Eight Ounce Coffee is putting the spotlight on marginalized baristas to amplify their voices and recognize their often overlooked hard work. Great baristas power cafés and the communities they serve with a mastery of their craft, excitement to keep learning, and compassion for others. Join us in celebrating them! This July, the Barista Spotlight shines on Danielle Pitterman from Pilot Coffee Roasters.
Tell us the story of how your relationship with specialty coffee began.
I worked at Starbucks, and was ready to learn more about coffee and less about syrups. I applied to a position at Sweet Jesus, they carry De Mello coffee, and that's where I learned the basics, dialing in, palate development, how to prep a shot, how to tamp, and Felix [Cha] even hosted a cupping for our team.
Describe a moment in your career that left a lasting impression on you.
I've gotta say, hands down, the cupping Felix held for our team. At the cupping, I really fell in love with coffee, how it is so diverse, so flexible but sensitive, and how one can get a complete sense of joy from how tasty a cup can be! We learned so much from him, and he was so patient with us, given we hadn't ever been to a cupping before. Thank you, Felix!
What coffee topics do you wish were explored further and discussed more often in the coffee community?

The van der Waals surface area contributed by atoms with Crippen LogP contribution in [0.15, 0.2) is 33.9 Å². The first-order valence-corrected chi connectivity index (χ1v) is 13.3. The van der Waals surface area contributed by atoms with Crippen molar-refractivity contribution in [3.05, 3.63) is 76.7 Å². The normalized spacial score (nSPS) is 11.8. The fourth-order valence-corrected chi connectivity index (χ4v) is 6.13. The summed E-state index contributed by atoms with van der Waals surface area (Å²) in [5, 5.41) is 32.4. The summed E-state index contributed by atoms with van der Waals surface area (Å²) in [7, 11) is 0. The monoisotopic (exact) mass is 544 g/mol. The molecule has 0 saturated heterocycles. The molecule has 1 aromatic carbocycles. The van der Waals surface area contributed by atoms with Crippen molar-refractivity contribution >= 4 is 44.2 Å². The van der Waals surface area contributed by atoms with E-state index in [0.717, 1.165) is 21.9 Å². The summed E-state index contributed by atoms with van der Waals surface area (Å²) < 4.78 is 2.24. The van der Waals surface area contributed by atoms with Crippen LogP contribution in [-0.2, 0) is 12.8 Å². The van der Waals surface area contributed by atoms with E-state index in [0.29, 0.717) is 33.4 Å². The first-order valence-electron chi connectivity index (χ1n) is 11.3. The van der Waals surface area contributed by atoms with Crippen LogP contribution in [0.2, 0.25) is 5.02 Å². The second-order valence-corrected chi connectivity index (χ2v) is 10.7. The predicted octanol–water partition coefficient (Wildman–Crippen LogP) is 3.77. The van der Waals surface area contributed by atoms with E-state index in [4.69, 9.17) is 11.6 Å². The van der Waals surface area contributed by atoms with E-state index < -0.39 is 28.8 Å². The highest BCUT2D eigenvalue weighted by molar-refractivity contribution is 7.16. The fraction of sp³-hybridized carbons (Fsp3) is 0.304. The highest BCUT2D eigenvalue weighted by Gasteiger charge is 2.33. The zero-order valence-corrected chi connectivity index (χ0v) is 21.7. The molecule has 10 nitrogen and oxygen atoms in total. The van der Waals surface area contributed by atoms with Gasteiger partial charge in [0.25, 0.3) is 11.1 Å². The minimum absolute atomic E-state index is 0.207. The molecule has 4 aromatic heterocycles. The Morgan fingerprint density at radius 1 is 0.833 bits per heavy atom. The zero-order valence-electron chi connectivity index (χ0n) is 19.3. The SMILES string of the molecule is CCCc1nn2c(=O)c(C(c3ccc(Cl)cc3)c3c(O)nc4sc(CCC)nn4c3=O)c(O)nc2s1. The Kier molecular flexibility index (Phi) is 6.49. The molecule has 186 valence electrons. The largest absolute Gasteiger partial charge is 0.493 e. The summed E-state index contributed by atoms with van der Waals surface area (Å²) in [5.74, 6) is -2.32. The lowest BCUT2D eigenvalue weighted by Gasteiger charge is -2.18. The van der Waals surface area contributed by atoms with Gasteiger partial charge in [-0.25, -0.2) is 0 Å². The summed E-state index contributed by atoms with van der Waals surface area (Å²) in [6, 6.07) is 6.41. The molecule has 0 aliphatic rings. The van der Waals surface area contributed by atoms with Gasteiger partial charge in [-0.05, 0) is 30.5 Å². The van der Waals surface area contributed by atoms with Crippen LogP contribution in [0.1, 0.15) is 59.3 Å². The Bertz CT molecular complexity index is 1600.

I wish we talked more about diversity, bias, and community.
What are some of the goals you would like the specialty coffee industry to achieve this year?
I would love to see the specialty coffee industry reach beyond the horizons we currently hold in our grasp. I would love to see us reach into our communities, minority and impoverished. I would love to see us make a difference by supporting each other, and actively participating in change, not just making statements of support. Above all else, I would love to see the way we do things at our shops change; we need to find a way to give our skilled baristas the support they both need and deserve. I'm talking about insurance and a fair wage; we do what we love, and are skilled in what we do, and I know it is possible for us to be better and do better, both to and for ourselves, and others.
Is there a charity or organization you would like to highlight?
The Black Youth Helpline is not spoken of too often, but I would like to call attention to what they do. They are a support system for black youth. They provide psychological assistance, they have a helpline, parent and family support, and even referral services if you need more help. I know how essential they are, especially in our current climate, and the entire community can benefit, by keeping this organization alive.
Please let us know if there are any additional stories you would like to share!
I just wanted to say thank you to Michelle Ocfemia for showing me what passion for coffee, leadership, compassion, and fairness really looks like all rolled into one.